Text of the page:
By Daniel Szyper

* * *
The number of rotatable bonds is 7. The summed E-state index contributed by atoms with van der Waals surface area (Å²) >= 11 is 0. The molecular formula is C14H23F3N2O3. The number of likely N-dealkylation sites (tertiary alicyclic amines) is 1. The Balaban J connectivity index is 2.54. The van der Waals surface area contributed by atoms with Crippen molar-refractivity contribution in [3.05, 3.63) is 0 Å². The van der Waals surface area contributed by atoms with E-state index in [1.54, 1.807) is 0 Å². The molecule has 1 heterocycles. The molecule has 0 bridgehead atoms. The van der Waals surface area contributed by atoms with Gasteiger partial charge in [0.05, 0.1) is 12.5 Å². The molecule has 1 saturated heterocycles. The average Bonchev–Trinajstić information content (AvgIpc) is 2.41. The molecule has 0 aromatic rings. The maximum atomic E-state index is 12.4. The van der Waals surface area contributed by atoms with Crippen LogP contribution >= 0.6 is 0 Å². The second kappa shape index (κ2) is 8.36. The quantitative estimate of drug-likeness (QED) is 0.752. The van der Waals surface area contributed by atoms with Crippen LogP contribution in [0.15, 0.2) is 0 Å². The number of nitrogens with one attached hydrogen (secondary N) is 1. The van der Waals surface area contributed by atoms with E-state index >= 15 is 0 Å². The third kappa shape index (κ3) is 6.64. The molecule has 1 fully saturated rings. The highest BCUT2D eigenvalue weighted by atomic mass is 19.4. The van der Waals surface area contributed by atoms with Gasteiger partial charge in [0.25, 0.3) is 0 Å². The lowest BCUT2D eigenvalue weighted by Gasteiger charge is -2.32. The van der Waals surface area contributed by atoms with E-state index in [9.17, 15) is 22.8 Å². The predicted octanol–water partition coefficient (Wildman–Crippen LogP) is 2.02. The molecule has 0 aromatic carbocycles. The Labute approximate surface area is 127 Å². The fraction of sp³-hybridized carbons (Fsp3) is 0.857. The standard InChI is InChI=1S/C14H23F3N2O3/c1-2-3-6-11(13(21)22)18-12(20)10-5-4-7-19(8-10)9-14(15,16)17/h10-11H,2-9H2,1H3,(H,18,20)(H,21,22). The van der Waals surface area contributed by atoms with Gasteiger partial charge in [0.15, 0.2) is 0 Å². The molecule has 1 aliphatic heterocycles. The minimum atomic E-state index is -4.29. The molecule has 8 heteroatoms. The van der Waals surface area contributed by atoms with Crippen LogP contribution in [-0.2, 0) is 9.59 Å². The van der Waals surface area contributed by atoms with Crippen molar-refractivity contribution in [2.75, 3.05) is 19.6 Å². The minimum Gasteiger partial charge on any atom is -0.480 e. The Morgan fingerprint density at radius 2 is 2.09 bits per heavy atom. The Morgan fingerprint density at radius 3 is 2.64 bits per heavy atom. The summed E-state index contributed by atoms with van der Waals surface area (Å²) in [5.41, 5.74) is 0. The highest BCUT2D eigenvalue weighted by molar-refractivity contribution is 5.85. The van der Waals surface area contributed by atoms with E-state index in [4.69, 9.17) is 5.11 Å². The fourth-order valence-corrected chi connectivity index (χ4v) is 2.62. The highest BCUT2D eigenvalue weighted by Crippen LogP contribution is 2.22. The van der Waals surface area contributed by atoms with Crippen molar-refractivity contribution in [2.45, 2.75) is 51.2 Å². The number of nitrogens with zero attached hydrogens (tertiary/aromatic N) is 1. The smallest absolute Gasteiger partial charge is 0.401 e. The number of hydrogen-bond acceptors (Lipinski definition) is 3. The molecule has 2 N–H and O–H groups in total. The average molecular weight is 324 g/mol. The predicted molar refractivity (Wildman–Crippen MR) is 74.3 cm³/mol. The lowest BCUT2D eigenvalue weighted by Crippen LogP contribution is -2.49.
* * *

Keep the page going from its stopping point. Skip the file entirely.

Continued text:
I have Asperger's syndrome. It is a high functioning form of autism. Here I would like to furnish a synopsis of my challenges, which are among other things a function of my neurologically ingrained mental rigidity, extreme obsessionality, and profound deficits in social and nonverbal learning ability. Here goes: For a person with Asperger's syndrome, it is possible to learn new social skills over time. But the learning disability itself is permanent. Social skills can gradually be developed, but only with time and effort. For a neurotypical person, these skills develop naturally in childhood. For an Aspie, social insights and awareness must be developed through intense observation and application of the intellect. For a neurotypical person, this process is effortless and organic, beginning in early childhood. We can intellectually grasp certain things that other people experience on an instinctive and felt level. We do not necessarily experience these things the same way they do. Like social ambition and the desire for ever higher social status, for example. We tend to be too preoccupied with our special interests to think about these things. Neurotypical children develop hierarchies and social cliques through observing each other, through imitating each other, and through play and competition. We Aspies, unable to keep up with the neurotypical kids, and uninterested in playing their Machiavellian games, tend to bury ourselves in our solitary special interests. Like cars, trains, maps, astronomy, computers, animals, etc. Many of us want friendships, and hate being isolated all the time. But the friendships have to be on our terms, because we don't play other people's "let's pretend" agreement games. And other people may not necessarily share our interests, or at least not as intensely as we do. And the gossip and scheming that neurotypicals tend to engage in doesn't interest us. So the neurotypical kids learn to conform, while we become more and more alienated and socially disenfranchised. Our limited social interaction with people turns us into loners and misfits. This haunts us all our lives, and hampers our ability to date members of the opposite sex, and find and hold onto jobs, throughout our lifetimes. Neurotypicals learn from childhood to hide their true intentions from one another, and to put on a socially acceptable and convincing persona. They maintain different personas under different circumstances. A man can have one persona at work, one at home with his wife and children, one at church, one with his drinking buddies at his local sports bar, etc. We Aspies tend not to be capable of such guile and sophistication. We tend to have only one social persona, and it may not always be an acceptable one for situations or environments like the workplace or in dating. Or we develop such a mask, but it fails under stress. Or it slips over time, as people get to know us better, and we start to feel too comfortable around them and start letting our guard down. That is how I lost the one job I ever had, which lasted a year. I tried to be a perfect employee. I never missed a day's work, never called in sick, and never failed to meet my production standards at my high pressure, fast paced data entry job. But I got too cozy with my supervisor, because he seemed like such a laid back, salt-of-the-earth guy. I was living alone in a strange city, far away from my parents. I had no friends, no one to open my mouth to, and no one who would even acknowledge my existence as a person. So I began approaching my immediate supervisor after work hours ended, late at night. I would chat with him for just a few minutes at a time, about things like 1970s music, cars, and popular culture. But I mistook the man'ssuperficial friendliness for friendship. I began to tell him weird jokes and make excessive self-disclosures about the bizarre workings of my autistic mind. It made him feel uncomfortable. He ultimately baited me into saying something grossly inappropriate, and had me fired. That was over fifteen years ago. I never recovered from the humiliation and the trauma. I never made a serious effort to find work again. And to this very day, ten waking minutes don't go by without me vividly reliving that trauma. Now I doubt I can ever hold a job. The traditional workplace is a hostile and alien environment for me. I cannot count on myself to create a smooth, socially confident, and socially appropriate persona, and to keep it on at all times, even under stress. I am also extremely emotionally needy, and that makes me vulnerable to becoming overly attached to people, and to keep the often bizarre landscape of my mind a well hidden secret. My neediness and social cluelessness has caused an endless litany of social and interpersonal failures and bad experiences in my lifetime, which I end up reliving every day. It sets me up for all manner of misunderstandings and confrontations, and for being a victim for bullying, manipulation, gaslighting, and scapegoating. It has progressed to the point where I have little desire to seek out neurotypicals to interact with at all. And of course, having by the age of 43 only asked a woman out on a date twice--and having been rejected both times--I will not take a chance on approaching another woman again, for fear of being rejected again and being further wounded. So I guess I'll have to die alone and a virgin. It was a hard thing to accept when I was younger, but I am at peace with it now. Such is the fate of many men with Asperger's syndrome.